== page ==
If you’re suffering from withdrawal symptoms and missing the classic menu for Office, you’re not alone. For a company that normally puts backward compatibility at a premium, Microsoft sure got it wrong with Office 2007 and it’s successor Office 2010.
All the familiar menus you’ve grown to love or hate have disappeared and in their place is a new – supposedly better – system that would be fine if you were just learning to use Office but turns the air blue if you’re used to things being where they always have been.
Unusually there’s no option to switch back to the classic menu for Office. But fortunately there’s an add-on available which puts all your old, familiar menus back into your sparkling new copy of Office. Phew!
It saves headaches and relearning/retraining costs…
Google recently seem to have a habit of adding new “exciting” features to their search results with so much as asking their users first.
The latest in this barrage of maybe helpful/almost certainly irritating ideas is the search preview. The little magnifying glass that pops up a preview of the website whenever you move your mouse even vaguely close to it.
So, if that bugs you and you’re perfectly happy clicking on the results link to see what the page looks like (and more importantly, says), what can you do?
The Club Membership Software program is a simple software program to help club secretaries and anyone else who wants to keep an organized contact list.
Installation of the club membership software is straightforward: you download a zipped file, extract it to somewhere you’ll remember and then run the Setup program.
The club membership software program has been around in various forms since the 1990’s. If you have an earlier version (even if it’s a DOS one – some clubs use hand-me-down computers), there is a conversion routine that will convert your data into the latest format. There is also a conversion routine to import data from a range of other formats, so you shouldn’t need to re-type any existing data. Continue reading
It’s is a great program so long as you know how to use Excel. You can use it for all sorts of things, well beyond the original idea of a spreadsheet.
But this power has a problem associated with it: learning how to use Excel beyond the basics isn’t easy.
Even if you consider yourself a power user, chances are that you’ll learn new tips and tricks in How to Use Excel. Continue reading
The Perfect Keylogger claims to log absolutely everything that happens on a computer, without the user knowing.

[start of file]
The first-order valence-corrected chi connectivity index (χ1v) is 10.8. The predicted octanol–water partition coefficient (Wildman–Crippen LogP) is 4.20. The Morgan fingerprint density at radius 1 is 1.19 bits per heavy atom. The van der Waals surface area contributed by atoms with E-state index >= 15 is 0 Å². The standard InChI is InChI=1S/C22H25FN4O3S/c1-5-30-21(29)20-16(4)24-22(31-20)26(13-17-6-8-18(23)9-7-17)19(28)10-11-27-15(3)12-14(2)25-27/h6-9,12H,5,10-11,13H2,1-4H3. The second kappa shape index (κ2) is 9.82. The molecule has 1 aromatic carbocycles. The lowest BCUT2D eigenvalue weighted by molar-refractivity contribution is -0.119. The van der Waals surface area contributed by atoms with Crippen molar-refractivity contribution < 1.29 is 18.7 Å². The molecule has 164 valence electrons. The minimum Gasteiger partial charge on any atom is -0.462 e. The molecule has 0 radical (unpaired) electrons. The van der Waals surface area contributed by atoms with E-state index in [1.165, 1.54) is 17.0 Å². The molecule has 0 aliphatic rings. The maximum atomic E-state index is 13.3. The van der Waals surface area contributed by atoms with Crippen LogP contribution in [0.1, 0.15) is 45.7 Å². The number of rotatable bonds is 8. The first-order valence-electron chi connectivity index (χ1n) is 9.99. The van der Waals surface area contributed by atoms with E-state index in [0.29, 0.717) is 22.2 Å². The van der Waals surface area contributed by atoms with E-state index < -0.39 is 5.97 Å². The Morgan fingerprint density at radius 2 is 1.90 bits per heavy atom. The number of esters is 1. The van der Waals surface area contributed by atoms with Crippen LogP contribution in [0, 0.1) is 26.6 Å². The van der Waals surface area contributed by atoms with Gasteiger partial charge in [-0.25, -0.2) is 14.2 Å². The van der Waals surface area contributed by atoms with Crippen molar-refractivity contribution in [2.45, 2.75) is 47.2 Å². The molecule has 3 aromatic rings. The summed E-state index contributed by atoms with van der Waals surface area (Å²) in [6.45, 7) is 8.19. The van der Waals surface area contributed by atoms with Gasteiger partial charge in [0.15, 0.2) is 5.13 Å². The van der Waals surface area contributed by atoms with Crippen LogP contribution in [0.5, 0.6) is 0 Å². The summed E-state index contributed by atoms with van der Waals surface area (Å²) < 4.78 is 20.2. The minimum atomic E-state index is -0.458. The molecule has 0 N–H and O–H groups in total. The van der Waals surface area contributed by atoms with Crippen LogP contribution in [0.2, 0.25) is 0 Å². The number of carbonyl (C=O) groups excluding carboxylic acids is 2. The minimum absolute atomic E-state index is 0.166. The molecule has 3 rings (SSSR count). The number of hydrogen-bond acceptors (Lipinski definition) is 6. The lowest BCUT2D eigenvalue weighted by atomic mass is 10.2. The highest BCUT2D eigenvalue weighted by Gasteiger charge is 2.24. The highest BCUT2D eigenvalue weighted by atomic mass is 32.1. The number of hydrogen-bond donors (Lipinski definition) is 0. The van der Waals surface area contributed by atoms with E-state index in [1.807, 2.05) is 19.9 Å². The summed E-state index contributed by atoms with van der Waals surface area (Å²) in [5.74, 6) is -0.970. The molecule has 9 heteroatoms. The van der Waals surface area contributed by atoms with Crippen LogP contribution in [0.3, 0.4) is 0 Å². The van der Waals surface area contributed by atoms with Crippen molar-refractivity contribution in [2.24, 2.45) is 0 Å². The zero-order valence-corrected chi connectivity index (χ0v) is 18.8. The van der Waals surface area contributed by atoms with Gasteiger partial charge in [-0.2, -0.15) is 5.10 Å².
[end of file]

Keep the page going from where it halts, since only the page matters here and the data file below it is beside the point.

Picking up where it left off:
So if you want to monitor activity on a computer, does Perfect Keylogger do everything it claims?
And would the computer user know they were being monitored?
In an ideal world, you’d never need a program like Panic Button Pro.
Of course, the world isn’t ideal and there are times when you need to stop things happening on your computer instantly.
Sure, Windows has an option to “show desktop” and minimize all your programs and browsers to the system tray.
So what makes Panic Button Pro better?
When you first start the program, you’re offered a configuration screen:
But that’s all it does. Panic Button Pro goes a lot further than this and could be worth its weight in gold…
If you’ve ever accidentally pressed the “delete” key on your digital camera, you’ll know the heart-sinking feeling that your photo has been lost forever – but can Photo Saver come to the rescue?
It’s almost as if modern cameras were designed to help you lose your favorite photos.
Fortunately, there is an answer to this problem: Photo Saver. Continue reading
When you press “delete” on your digital camera, the photo isn’t actually erased as you’ll find out if you get hold of a program like Photo Eraser.
Deleting photos on your camera works much the same way as deleting files on your hard drive – for speed, the space is marked as available for re-use. But apart from a small indicator that shows the photo up on the available list, it’s really still there.
Which isn’t normally a problem…
Ultimate Registry Cleaner gets to the Windows Registry, the dark heart of Windows. The registry is a bit like the boiler room in horror movies. And at least as scary.
It holds all sorts of information – program settings (Microsoft’s programs and other ones as well), hardware settings (think hard drives, CD/DVD writers, graphics cards), most all of your user settings (it remembers where that window should open and what size it should be for instance).
And it’s not unheard of for the registry to get confused…
Computers are great time savers (at least sometimes) but there are times when they take short cuts to keep themselves running quickly and efficiently – Secure Delete can overcome one of the scariest shortcuts.
One of these shortcuts comes when you delete a file.
You likely already know that deleted files get sent to your recycle bin and can be undeleted from there with just a mouse click.
But what happens after they leave your recycle bin is a bit scarier if you’ve got confidential information that you’d rather keep secret.